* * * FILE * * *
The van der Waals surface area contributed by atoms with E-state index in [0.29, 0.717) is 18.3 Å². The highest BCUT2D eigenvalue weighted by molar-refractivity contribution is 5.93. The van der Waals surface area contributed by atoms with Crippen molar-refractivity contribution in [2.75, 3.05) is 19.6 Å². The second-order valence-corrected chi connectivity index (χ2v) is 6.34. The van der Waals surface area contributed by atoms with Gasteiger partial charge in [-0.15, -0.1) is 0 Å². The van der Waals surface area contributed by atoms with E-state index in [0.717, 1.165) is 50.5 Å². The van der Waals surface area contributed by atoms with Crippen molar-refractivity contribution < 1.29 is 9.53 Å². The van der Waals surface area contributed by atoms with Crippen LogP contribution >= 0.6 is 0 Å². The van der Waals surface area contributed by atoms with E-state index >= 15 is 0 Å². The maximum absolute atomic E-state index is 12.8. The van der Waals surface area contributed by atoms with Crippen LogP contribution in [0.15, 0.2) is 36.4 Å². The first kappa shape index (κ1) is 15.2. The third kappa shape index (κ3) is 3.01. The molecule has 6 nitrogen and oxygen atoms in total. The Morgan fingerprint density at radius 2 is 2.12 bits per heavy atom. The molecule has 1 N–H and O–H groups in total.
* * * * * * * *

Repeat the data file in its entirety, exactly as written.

The van der Waals surface area contributed by atoms with E-state index in [0.29, 0.717) is 18.3 Å². The highest BCUT2D eigenvalue weighted by molar-refractivity contribution is 5.93. The van der Waals surface area contributed by atoms with Crippen molar-refractivity contribution in [2.75, 3.05) is 19.6 Å². The second-order valence-corrected chi connectivity index (χ2v) is 6.34. The van der Waals surface area contributed by atoms with Gasteiger partial charge in [-0.15, -0.1) is 0 Å². The van der Waals surface area contributed by atoms with E-state index in [0.717, 1.165) is 50.5 Å². The van der Waals surface area contributed by atoms with Crippen molar-refractivity contribution < 1.29 is 9.53 Å². The van der Waals surface area contributed by atoms with Crippen LogP contribution >= 0.6 is 0 Å². The van der Waals surface area contributed by atoms with E-state index >= 15 is 0 Å². The maximum absolute atomic E-state index is 12.8. The van der Waals surface area contributed by atoms with Crippen LogP contribution in [0.15, 0.2) is 36.4 Å². The first kappa shape index (κ1) is 15.2. The third kappa shape index (κ3) is 3.01. The molecule has 6 nitrogen and oxygen atoms in total. The Morgan fingerprint density at radius 2 is 2.12 bits per heavy atom. The molecule has 1 N–H and O–H groups in total.